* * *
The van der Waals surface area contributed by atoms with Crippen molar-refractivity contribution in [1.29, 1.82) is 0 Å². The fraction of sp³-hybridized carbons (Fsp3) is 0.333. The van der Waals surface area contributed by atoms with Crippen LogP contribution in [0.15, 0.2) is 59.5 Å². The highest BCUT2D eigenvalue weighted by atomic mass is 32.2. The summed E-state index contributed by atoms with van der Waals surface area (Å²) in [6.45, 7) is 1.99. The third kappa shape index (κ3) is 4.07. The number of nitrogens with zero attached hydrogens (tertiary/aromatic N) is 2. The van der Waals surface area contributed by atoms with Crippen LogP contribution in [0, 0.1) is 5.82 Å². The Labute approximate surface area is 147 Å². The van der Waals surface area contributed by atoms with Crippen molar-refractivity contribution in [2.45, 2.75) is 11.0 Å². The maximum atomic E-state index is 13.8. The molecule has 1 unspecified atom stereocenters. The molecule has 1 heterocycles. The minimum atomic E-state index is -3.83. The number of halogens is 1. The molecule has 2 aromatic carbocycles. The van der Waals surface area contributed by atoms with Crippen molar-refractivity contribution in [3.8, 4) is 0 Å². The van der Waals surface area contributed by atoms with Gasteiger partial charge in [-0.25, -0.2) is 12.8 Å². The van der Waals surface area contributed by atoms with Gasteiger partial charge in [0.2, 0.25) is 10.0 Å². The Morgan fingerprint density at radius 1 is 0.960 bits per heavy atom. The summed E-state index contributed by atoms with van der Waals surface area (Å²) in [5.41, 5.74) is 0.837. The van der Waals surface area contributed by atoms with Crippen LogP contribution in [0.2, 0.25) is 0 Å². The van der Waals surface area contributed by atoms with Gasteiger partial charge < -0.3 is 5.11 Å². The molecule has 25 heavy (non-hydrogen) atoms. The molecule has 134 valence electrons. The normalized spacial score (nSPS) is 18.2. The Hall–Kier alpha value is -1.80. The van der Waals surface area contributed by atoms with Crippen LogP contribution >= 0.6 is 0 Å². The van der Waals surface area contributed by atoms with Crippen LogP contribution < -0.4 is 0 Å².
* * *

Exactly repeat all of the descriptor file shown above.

The van der Waals surface area contributed by atoms with Crippen molar-refractivity contribution in [1.29, 1.82) is 0 Å². The fraction of sp³-hybridized carbons (Fsp3) is 0.333. The van der Waals surface area contributed by atoms with Crippen LogP contribution in [0.15, 0.2) is 59.5 Å². The highest BCUT2D eigenvalue weighted by atomic mass is 32.2. The summed E-state index contributed by atoms with van der Waals surface area (Å²) in [6.45, 7) is 1.99. The third kappa shape index (κ3) is 4.07. The number of nitrogens with zero attached hydrogens (tertiary/aromatic N) is 2. The van der Waals surface area contributed by atoms with Crippen LogP contribution in [0, 0.1) is 5.82 Å². The Labute approximate surface area is 147 Å². The van der Waals surface area contributed by atoms with Crippen molar-refractivity contribution in [2.45, 2.75) is 11.0 Å². The maximum atomic E-state index is 13.8. The molecule has 1 unspecified atom stereocenters. The molecule has 1 heterocycles. The minimum atomic E-state index is -3.83. The number of halogens is 1. The molecule has 2 aromatic carbocycles. The van der Waals surface area contributed by atoms with Crippen molar-refractivity contribution in [3.8, 4) is 0 Å². The van der Waals surface area contributed by atoms with Gasteiger partial charge in [-0.25, -0.2) is 12.8 Å². The van der Waals surface area contributed by atoms with Gasteiger partial charge in [0.2, 0.25) is 10.0 Å². The Morgan fingerprint density at radius 1 is 0.960 bits per heavy atom. The summed E-state index contributed by atoms with van der Waals surface area (Å²) in [5.41, 5.74) is 0.837. The van der Waals surface area contributed by atoms with Crippen LogP contribution in [0.2, 0.25) is 0 Å². The van der Waals surface area contributed by atoms with Gasteiger partial charge < -0.3 is 5.11 Å². The molecule has 25 heavy (non-hydrogen) atoms. The molecule has 134 valence electrons. The normalized spacial score (nSPS) is 18.2. The Hall–Kier alpha value is -1.80. The van der Waals surface area contributed by atoms with Crippen LogP contribution >= 0.6 is 0 Å². The van der Waals surface area contributed by atoms with Crippen LogP contribution < -0.4 is 0 Å².